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Challenges with the Applicaion of qPCR Based Tests for Enterococci as a Rapid Beach Mangement Tool in Hawai'i

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Title:Challenges with the Applicaion of qPCR Based Tests for Enterococci as a Rapid Beach Mangement Tool in Hawai'i
Authors:Seruge, Jaline
Contributors:Kirs, Marek (advisor)
Oceanography (department)
Global Environmental Science (department)
Keywords:molecular biology
Date Issued:2017
Publisher:University of Hawaiʻi at Mānoa
Place of Publication:Honolulu
Abstract:Rapid quantitative PCR based methods (USEPA Method 1609 and 1611) that can
evaluate water quality within a few hours are important since urbanization and our
changing climate will alter inputs of bacteria into the environment, which can
compromise the health of Hawai’i residents and visitors. We identified that assay
interference in Hawaiian coastal waters is associated with the DNA extraction process,
but not with the PCR amplification procedure. Further we demonstrated that acidification
of water samples can alleviate assay interference associated with Hawai’i’s beach water
It is speculated that acidification of coastal water samples helped to dissolve
calcium carbonate rich coralline particles, common to subtropical and tropical coastal
waters, hence eliminating a substratum for DNA to bind. This study envisions, that once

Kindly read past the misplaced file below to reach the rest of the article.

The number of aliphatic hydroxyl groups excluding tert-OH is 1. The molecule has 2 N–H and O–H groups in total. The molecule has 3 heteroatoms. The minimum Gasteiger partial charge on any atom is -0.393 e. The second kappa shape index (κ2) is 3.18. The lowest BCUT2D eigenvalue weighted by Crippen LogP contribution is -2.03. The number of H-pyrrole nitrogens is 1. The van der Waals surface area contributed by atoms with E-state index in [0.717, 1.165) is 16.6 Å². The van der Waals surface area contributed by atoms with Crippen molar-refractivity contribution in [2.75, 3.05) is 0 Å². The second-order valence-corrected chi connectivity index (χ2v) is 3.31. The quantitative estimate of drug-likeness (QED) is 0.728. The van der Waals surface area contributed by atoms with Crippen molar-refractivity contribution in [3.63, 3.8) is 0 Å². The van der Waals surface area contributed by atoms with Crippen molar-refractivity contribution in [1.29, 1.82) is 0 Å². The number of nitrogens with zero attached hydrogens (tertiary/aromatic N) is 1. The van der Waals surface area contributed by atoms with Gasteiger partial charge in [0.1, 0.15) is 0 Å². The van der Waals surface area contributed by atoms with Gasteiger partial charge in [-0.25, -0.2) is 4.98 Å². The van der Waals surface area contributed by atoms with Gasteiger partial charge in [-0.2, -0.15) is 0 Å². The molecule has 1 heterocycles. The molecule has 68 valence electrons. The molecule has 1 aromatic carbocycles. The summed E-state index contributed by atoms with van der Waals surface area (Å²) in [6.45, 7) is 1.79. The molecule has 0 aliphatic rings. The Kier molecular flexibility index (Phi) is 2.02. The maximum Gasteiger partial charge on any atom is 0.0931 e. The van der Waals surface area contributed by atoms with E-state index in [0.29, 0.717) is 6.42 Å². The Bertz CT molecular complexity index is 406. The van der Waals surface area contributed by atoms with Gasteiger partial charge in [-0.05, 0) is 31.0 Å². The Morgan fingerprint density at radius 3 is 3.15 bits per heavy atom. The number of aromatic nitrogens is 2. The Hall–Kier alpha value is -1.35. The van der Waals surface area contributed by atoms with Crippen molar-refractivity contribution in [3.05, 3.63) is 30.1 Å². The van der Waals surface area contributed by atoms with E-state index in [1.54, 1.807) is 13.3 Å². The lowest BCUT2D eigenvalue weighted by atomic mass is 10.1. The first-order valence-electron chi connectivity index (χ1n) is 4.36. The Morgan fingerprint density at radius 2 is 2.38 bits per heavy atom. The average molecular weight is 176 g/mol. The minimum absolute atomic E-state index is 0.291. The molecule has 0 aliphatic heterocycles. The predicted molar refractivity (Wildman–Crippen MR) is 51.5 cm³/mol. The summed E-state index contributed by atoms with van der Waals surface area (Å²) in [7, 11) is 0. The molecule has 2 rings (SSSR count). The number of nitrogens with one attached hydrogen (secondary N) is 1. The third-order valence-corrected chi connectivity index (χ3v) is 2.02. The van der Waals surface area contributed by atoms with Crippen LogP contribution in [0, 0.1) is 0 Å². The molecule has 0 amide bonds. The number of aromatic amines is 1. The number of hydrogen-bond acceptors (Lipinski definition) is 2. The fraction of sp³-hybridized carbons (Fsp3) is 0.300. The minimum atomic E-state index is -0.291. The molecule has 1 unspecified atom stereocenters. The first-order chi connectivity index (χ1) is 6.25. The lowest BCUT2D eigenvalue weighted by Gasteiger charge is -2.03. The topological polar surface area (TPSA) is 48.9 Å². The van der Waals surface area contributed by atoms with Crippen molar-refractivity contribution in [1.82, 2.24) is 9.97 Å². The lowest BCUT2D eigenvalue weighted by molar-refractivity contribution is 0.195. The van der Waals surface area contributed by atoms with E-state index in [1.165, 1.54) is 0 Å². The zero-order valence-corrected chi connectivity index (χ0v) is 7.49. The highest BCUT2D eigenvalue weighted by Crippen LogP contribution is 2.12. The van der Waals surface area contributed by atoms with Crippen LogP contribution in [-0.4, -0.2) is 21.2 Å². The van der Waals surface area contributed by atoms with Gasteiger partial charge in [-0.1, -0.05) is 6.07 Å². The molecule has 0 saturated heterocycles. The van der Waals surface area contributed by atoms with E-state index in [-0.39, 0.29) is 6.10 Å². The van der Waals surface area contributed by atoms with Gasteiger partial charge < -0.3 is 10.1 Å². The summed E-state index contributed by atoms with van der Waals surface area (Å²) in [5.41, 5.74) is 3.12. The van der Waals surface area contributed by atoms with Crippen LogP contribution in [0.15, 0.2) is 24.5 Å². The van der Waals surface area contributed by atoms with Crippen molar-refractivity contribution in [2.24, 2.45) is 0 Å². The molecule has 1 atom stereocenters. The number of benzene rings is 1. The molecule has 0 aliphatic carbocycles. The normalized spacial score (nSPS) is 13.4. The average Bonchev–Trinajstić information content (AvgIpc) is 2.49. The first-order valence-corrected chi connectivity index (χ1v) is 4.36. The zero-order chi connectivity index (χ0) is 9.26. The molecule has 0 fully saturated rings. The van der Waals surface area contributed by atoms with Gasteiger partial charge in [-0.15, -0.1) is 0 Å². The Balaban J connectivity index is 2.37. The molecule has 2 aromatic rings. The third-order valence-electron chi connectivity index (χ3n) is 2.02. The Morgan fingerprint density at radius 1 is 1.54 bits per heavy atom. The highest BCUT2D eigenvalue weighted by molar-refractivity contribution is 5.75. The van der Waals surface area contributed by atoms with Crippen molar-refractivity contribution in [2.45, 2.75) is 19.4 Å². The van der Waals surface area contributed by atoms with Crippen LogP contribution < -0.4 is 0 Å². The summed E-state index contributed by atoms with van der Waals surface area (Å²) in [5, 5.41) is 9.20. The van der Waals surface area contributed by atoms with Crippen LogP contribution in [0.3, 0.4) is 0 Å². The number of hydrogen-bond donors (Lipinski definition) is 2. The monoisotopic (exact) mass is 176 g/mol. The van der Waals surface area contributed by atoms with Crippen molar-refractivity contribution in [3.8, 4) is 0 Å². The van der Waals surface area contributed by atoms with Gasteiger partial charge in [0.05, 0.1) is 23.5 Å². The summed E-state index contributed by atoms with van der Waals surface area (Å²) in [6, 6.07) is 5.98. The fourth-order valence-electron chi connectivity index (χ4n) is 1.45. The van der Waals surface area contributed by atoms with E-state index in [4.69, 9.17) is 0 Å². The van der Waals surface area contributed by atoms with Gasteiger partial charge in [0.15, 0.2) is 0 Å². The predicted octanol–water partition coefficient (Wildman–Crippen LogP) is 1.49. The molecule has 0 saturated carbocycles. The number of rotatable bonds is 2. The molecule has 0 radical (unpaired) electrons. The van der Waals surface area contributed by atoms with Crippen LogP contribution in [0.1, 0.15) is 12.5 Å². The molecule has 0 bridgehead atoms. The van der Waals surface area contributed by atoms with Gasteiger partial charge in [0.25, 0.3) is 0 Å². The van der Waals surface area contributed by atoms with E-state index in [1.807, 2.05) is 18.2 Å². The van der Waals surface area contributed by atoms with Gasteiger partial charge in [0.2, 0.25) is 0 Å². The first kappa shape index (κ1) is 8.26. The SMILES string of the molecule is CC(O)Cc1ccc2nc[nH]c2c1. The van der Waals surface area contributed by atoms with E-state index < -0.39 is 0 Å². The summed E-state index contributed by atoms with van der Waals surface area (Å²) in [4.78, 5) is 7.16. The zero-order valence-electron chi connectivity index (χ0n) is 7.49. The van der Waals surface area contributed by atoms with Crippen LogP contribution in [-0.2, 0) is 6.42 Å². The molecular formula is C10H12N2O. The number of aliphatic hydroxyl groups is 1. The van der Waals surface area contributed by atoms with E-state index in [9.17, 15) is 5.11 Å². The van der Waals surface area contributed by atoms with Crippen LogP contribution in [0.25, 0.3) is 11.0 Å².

the assay can be used to reliably quantify microorganisms (such as enterococci, humanassociated Bacteroides), these tests will be used for beach water quality evaluations at
popular beaches in the state of Hawai’i.
In this research, water matrixes for PCR inhibitors were tested from water
samples gathered at selected beaches on Oahu, by using the EPA Methods 1609 and
1611, Enterococci in Water by TaqMan ®Quantitative Polymerase Chain Reaction
(qPCR) with Internal Amplification Control (IAC) Assay. There is a relationship between
the sodium chloride and calcium carbonate on Oahu, and the inhibition of the rapid
method, used to identify enterococci. The corals in Hawai’i are unique and add in with
the water's composition that is interfering with the DNA extraction process, and
underestimating the rapid method results.
Pages/Duration:41 pages
Rights:All UHM dissertations and theses are protected by copyright. They may be viewed from this source for any purpose, but reproduction or distribution in any format is prohibited without written permission from the copyright owner.
Rights Holder:Seruge, Jaline
Appears in Collections: Global Environmental Science Theses

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